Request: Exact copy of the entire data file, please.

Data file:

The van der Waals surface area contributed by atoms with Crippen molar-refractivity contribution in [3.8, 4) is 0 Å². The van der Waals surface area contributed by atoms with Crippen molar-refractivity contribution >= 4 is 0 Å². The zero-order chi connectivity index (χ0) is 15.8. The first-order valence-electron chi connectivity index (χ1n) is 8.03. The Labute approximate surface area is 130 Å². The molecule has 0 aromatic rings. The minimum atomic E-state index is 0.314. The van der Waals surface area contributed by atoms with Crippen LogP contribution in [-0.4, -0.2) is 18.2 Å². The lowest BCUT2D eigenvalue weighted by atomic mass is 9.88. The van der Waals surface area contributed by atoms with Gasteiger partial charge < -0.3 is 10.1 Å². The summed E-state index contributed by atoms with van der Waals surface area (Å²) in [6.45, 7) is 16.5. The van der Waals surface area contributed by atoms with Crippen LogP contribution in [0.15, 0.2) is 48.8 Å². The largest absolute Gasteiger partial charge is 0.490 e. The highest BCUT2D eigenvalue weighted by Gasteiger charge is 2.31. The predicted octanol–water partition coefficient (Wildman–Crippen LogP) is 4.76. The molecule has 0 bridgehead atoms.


The van der Waals surface area contributed by atoms with Crippen molar-refractivity contribution in [3.8, 4) is 0 Å². The van der Waals surface area contributed by atoms with Crippen molar-refractivity contribution >= 4 is 0 Å². The zero-order chi connectivity index (χ0) is 15.8. The first-order valence-electron chi connectivity index (χ1n) is 8.03. The Labute approximate surface area is 130 Å². The molecule has 0 aromatic rings. The minimum atomic E-state index is 0.314. The van der Waals surface area contributed by atoms with Crippen LogP contribution in [-0.4, -0.2) is 18.2 Å². The lowest BCUT2D eigenvalue weighted by atomic mass is 9.88. The van der Waals surface area contributed by atoms with Gasteiger partial charge < -0.3 is 10.1 Å². The summed E-state index contributed by atoms with van der Waals surface area (Å²) in [6.45, 7) is 16.5. The van der Waals surface area contributed by atoms with Crippen LogP contribution in [0.15, 0.2) is 48.8 Å². The largest absolute Gasteiger partial charge is 0.490 e. The highest BCUT2D eigenvalue weighted by Gasteiger charge is 2.31. The predicted octanol–water partition coefficient (Wildman–Crippen LogP) is 4.76. The molecule has 0 bridgehead atoms.